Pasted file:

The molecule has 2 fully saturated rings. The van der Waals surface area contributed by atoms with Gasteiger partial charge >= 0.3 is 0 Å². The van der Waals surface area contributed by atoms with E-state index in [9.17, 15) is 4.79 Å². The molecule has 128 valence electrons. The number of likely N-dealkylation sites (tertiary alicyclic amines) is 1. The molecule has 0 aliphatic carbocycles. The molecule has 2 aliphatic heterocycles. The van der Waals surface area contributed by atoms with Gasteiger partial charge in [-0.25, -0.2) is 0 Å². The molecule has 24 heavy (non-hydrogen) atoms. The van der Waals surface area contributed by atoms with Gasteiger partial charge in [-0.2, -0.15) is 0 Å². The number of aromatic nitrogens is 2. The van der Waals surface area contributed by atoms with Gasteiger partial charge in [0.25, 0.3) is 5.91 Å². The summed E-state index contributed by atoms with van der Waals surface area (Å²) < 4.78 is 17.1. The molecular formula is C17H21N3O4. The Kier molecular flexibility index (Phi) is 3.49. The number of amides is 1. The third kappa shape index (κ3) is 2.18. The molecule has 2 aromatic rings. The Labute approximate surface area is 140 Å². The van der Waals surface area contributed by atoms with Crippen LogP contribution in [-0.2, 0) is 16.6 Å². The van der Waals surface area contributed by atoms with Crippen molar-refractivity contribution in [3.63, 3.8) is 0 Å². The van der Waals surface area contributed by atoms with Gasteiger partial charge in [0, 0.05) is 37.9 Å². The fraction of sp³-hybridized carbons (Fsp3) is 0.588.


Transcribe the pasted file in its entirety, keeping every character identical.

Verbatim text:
The molecule has 2 fully saturated rings. The van der Waals surface area contributed by atoms with Gasteiger partial charge >= 0.3 is 0 Å². The van der Waals surface area contributed by atoms with E-state index in [9.17, 15) is 4.79 Å². The molecule has 128 valence electrons. The number of likely N-dealkylation sites (tertiary alicyclic amines) is 1. The molecule has 0 aliphatic carbocycles. The molecule has 2 aliphatic heterocycles. The van der Waals surface area contributed by atoms with Gasteiger partial charge in [-0.25, -0.2) is 0 Å². The molecule has 24 heavy (non-hydrogen) atoms. The van der Waals surface area contributed by atoms with Gasteiger partial charge in [-0.2, -0.15) is 0 Å². The number of aromatic nitrogens is 2. The van der Waals surface area contributed by atoms with Gasteiger partial charge in [0.25, 0.3) is 5.91 Å². The summed E-state index contributed by atoms with van der Waals surface area (Å²) < 4.78 is 17.1. The molecular formula is C17H21N3O4. The Kier molecular flexibility index (Phi) is 3.49. The number of amides is 1. The third kappa shape index (κ3) is 2.18. The molecule has 2 aromatic rings. The Labute approximate surface area is 140 Å². The van der Waals surface area contributed by atoms with Crippen LogP contribution in [-0.2, 0) is 16.6 Å². The van der Waals surface area contributed by atoms with Crippen molar-refractivity contribution in [3.63, 3.8) is 0 Å². The van der Waals surface area contributed by atoms with Gasteiger partial charge in [0, 0.05) is 37.9 Å². The fraction of sp³-hybridized carbons (Fsp3) is 0.588.